The new president of the Royal College of Psychiatrists has said that too often the NHS is only able to treat patients once they are in a state of acute mental distress
"Access to NHS mental health services is limited because of the increased demand and chronic under-resourcing, so more and more people are going to private therapists who perhaps aren’t as knowledgeable and well trained as they need to be, and certainly not regulated. They might have a really glitzy website, but no training.” Dr Lade Smith, president, Royal College of Psychiatrists
Long waiting lists for mental health treatment on the NHS are leaving vulnerable people at the mercy of unregulated private counsellors, according to the president of the Royal College of Psychiatrists.
Dr Lade Smith, who has recently been appointed to the role, said that very often the NHS was only able to provide a crisis service, treating acute episodes of mental illness. This was leaving thousands of other people at risk.
Currently, according to the College’s analysis of official figures, 1.4 million people are on waiting lists for treatment by community mental health teams. This represents a rise of more than 25% in 16 months. In an interview with the Daily Telegraph, Smith said that too many people, especially children and young people were being denied help from the NHS or left to wait too long. Their problems then became more entrenched and difficult to treat. “Seventy-five per cent of mental health problems arise before the age of 23,” she said. She has called for an expansion in help for children and young people to prevent psychiatric problems lasting throughout their life.
Smith, who is a forensic psychiatrist at the Maudsley hospital, said she the pandemic had fuelled record levels of mental health problems.
“We don’t have the community services to look after people at an early stage, so we end up having to admit people where it might have been avoided, and then there is no room for the people who need to come in,” she added. “It is a really quite horrendous vicious circle.”
Office for National Statistics figures show a 16% rise in people out of work because of mental illness since 2019, with the steepest rise among those aged between 18 and 34.
Smith also spoke of her disquiet at the preponderance of unqualified private counsellors. “What we need is access to speedy, timely mental health assessment and input,” she said. “One of the things that I worry about is particularly because people can’t get access to statutory services … they might go to private therapists who are unregulated. Anybody can do a six-week online course and call themselves a counsellor or therapist and go and set up in Harley Street.”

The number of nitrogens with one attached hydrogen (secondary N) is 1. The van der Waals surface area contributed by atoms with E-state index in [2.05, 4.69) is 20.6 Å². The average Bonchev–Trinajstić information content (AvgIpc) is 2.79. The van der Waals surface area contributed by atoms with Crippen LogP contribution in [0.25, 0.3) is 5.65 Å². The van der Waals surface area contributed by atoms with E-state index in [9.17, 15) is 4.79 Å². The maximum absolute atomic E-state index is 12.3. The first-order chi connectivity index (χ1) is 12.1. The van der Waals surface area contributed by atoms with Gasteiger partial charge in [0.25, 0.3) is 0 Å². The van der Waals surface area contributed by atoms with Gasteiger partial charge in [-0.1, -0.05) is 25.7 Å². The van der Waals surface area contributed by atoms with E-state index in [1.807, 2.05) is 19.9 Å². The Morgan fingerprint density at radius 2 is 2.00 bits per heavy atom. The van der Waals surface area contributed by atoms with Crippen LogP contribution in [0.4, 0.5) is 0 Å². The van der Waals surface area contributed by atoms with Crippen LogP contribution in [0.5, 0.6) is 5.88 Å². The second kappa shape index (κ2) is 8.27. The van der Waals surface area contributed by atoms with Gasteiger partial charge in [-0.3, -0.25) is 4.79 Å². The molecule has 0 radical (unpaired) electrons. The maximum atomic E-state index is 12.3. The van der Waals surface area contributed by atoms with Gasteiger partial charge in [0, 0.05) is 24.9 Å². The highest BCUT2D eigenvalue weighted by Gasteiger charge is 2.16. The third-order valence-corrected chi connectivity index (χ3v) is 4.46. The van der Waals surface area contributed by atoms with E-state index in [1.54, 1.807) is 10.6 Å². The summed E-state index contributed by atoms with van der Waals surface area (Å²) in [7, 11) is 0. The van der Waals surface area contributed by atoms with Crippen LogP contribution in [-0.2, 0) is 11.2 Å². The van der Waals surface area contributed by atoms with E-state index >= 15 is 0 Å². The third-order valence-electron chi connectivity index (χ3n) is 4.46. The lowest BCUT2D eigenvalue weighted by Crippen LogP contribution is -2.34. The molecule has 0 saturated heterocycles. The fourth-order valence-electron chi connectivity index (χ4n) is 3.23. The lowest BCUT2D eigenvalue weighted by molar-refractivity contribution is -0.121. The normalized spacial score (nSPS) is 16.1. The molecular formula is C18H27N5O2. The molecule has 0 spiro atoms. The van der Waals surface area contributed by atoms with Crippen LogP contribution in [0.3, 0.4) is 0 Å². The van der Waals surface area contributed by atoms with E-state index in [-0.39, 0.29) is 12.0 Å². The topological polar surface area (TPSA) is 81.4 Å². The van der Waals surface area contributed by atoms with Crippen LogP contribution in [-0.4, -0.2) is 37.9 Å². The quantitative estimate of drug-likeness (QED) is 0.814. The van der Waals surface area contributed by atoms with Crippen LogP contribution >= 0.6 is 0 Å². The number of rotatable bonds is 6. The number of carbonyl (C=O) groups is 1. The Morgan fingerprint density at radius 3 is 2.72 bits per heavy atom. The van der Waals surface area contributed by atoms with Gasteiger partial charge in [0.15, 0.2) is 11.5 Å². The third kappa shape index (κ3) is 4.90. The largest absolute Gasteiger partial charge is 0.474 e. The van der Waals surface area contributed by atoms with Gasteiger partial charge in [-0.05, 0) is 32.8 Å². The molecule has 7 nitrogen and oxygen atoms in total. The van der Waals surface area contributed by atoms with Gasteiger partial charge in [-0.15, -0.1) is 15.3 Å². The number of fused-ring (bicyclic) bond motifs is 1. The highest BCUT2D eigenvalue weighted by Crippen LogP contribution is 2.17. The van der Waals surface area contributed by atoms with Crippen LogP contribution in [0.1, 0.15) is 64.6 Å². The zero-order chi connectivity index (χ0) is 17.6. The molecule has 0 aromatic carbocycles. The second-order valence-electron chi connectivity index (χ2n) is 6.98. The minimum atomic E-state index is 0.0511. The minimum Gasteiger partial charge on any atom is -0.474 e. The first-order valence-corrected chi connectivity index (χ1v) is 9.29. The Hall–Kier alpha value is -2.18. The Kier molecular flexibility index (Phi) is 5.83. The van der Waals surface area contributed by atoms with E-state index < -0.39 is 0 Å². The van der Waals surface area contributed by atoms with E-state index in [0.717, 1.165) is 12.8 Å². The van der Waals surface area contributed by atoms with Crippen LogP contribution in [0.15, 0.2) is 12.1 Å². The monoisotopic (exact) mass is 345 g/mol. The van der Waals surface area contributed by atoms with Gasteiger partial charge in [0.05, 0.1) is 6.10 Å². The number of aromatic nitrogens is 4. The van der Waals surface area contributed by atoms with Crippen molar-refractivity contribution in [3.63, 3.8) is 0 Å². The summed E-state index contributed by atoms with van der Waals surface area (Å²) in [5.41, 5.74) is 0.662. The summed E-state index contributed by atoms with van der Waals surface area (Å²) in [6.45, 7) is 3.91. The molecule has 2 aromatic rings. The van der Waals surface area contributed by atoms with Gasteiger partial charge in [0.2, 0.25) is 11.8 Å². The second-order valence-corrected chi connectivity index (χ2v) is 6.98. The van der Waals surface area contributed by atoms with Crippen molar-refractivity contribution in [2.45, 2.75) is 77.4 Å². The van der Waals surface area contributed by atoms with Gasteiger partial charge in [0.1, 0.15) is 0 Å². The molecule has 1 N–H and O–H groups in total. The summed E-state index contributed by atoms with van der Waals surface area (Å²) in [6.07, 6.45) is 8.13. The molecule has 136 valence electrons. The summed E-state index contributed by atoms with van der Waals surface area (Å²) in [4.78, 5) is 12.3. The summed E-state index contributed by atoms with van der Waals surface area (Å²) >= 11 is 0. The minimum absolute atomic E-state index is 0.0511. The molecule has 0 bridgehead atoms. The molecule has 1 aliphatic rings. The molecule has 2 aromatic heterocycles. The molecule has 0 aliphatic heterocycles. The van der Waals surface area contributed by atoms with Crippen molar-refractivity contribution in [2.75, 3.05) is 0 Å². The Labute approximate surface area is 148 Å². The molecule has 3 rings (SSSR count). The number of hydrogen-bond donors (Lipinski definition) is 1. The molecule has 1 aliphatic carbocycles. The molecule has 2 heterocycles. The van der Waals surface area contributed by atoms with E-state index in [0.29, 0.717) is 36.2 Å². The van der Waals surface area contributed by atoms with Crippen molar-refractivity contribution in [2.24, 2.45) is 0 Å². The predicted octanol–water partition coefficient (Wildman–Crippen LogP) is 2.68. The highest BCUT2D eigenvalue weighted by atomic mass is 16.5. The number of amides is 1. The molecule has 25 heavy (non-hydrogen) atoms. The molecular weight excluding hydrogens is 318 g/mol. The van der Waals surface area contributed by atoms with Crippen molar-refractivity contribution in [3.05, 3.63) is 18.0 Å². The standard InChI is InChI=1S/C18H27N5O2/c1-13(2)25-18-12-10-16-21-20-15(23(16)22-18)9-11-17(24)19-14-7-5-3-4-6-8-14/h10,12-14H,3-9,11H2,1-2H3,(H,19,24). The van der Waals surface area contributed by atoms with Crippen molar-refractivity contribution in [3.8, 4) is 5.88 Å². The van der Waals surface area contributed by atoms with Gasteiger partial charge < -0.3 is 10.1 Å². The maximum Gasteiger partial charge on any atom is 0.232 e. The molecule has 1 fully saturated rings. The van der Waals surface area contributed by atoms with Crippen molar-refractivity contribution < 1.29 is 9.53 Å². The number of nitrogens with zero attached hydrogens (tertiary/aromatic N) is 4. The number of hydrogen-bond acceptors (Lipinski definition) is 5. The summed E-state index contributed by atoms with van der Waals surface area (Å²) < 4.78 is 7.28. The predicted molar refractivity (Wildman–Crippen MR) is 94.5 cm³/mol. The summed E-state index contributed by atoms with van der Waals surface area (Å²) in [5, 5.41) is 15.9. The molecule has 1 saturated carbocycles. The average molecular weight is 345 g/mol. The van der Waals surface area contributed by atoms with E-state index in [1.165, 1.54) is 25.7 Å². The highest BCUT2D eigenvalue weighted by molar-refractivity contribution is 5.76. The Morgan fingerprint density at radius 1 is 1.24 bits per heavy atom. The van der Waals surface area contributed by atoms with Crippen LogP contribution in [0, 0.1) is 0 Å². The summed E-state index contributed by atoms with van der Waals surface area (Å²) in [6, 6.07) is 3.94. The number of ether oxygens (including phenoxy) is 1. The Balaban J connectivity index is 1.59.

Counselling is not a government-regulated profession, meaning that anyone can call themselves a counsellor – though to register with the British Association for Counsellors and Psychotherapists, therapists do need to undergo training.
Smith said that when therapists were relying on payment per session, some people could remain in therapy unnecessarily for years.
“Access to NHS mental health services is limited because of the increased demand and chronic under-resourcing, so more and more people are going to private therapists who perhaps aren’t as knowledgeable and well trained as they need to be, and certainly not regulated,” she told the paper. “They might have a really glitzy website, but no training.”
Smith told the Telegraph she was worried about the recent decision by the Metropolitan Police to stop officers from attending most mental health callouts in order to concentrate resources on policing. She said the short timescale for implementation risked leaving people with severe mental health problems in the lurch. Misunderstandings about how the rules should operate could mean police could end up washing their hands of dangerous criminals on the grounds they have a mental health problem, she said.
Dr Lade Smith is right to draw attention to the long waiting lists for mental health support on the NHS. The problem is down, at least in part, to the impact of the pandemic on young people’s mental health, and the difficulty the NHS has in coping with soaring demand for its mental health services. It is not easy to address, but better resourcing of community mental health services, along with greater use of digital tools for self-help, would go some way to tackling the problem. She is also right to raise the issue of unregulated counsellors, who may do more harm than good.
Our campaign in February drew attention to ‘hidden’ waiting lists, with 1 in 4 people waiting over three months between appointments at a time when they are either in crisis or at their most vulnerable.